Advantages and Disadvantages of Molybdenum


Molybdenum, a chemical element with the symbol Mo, has various applications in various industries, including energy, construction, and transportation. It can be used as an alloying agent, a catalyst, and a lubricant. However, like any other material, molybdenum has its advantages and disadvantages. In this blog, we’ll look at the pros and cons of using molybdenum so you can decide if it’s worth the investment.

What is Molybdenum?

Molybdenum is a silvery-grey metal with the sixth-highest melting point of any element. It is a crucial trace element for life and a component of many animal enzymes. Molybdenum helps to form strong bones, synthesize proteins, and plays an important role in energy production and detoxification reactions. Additionally, it helps to protect cells from damage caused by UV light exposure.

Advantages of Molybdenum

High melting point:

Molybdenum has a melting point of 2623°C, which makes it an ideal material for high-temperature applications such as furnace components, heating elements, and electrodes.

Corrosion resistance:

Molybdenum is highly corrosion resistant, making it suitable for use in harsh environments. For example, it can make marine parts, chemical processing equipment, and medical implants.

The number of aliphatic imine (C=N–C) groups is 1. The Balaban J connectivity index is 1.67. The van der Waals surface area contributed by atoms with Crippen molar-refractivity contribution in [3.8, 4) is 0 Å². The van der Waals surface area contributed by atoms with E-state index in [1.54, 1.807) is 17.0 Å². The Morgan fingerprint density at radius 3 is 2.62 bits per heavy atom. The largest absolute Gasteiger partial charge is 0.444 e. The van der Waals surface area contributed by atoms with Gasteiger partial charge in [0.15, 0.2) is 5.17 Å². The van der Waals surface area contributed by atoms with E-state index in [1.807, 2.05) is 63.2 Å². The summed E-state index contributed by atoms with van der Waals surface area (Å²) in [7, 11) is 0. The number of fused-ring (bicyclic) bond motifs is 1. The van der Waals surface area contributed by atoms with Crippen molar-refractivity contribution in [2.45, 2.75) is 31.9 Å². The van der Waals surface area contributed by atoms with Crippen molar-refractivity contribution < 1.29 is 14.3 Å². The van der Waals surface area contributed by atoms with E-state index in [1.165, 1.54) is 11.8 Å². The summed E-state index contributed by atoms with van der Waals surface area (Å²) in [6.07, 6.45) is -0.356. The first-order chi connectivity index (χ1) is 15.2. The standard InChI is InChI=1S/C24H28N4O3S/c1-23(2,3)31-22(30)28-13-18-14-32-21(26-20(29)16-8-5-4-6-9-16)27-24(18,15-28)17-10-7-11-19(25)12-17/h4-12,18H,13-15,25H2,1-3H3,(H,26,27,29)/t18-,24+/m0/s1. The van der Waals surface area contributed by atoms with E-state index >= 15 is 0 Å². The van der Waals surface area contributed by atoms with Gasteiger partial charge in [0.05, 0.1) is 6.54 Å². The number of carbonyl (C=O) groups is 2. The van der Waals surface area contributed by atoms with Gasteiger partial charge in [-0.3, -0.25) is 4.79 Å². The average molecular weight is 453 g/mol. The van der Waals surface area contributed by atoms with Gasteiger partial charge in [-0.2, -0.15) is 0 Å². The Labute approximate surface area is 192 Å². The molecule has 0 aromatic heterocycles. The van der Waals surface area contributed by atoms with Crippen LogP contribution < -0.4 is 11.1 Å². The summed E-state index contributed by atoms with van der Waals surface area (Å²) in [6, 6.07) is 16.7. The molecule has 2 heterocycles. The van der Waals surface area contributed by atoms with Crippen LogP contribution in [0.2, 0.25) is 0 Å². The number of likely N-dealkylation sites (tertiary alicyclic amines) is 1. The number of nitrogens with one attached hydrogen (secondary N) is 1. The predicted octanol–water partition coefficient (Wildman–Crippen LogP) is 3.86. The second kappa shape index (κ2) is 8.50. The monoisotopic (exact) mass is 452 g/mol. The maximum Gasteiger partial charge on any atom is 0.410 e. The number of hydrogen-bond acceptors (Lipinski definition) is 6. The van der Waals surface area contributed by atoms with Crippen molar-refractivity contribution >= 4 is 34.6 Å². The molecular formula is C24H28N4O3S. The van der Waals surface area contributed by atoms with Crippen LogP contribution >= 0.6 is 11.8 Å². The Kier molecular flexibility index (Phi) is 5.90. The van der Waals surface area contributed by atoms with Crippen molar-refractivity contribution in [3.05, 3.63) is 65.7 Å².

High strength and durability:

Molybdenum alloys have exceptional strength and durability, which makes them useful in making aircraft parts, missile components, and other high-performance parts.

Good thermal conductivity:

Molybdenum has good thermal conductivity, which means it can transfer heat efficiently. This property makes it useful in making heat sinks and other cooling components.

Disadvantages of Molybdenum


Molybdenum is a rare and valuable metal, which makes it expensive to produce and purchase. This can be a significant disadvantage for those using molybdenum in their products.


Molybdenum has a high density, which makes it heavy. This can be an issue in applications where weight is a concern, such as aerospace or automotive.

Brittle at low temperatures:

Molybdenum becomes brittle at low temperatures, which can affect its mechanical properties. This means it may not be suitable for applications requiring good toughness at low temperatures.

Vulnerable to oxidation:

Molybdenum is vulnerable to oxidation like any other metal. It can retain its properties if not properly protected.


Molybdenum is a versatile material that has many advantages in various applications. Its high melting point, corrosion resistance, strength, and thermal conductivity make it valuable in many industries. However, it also has some disadvantages, such as high cost, weight, brittleness, and vulnerability to oxidation. Therefore, before using molybdenum, carefully considering the pros and cons is important.

Harsh Jain

Harsh Jain

Recent Posts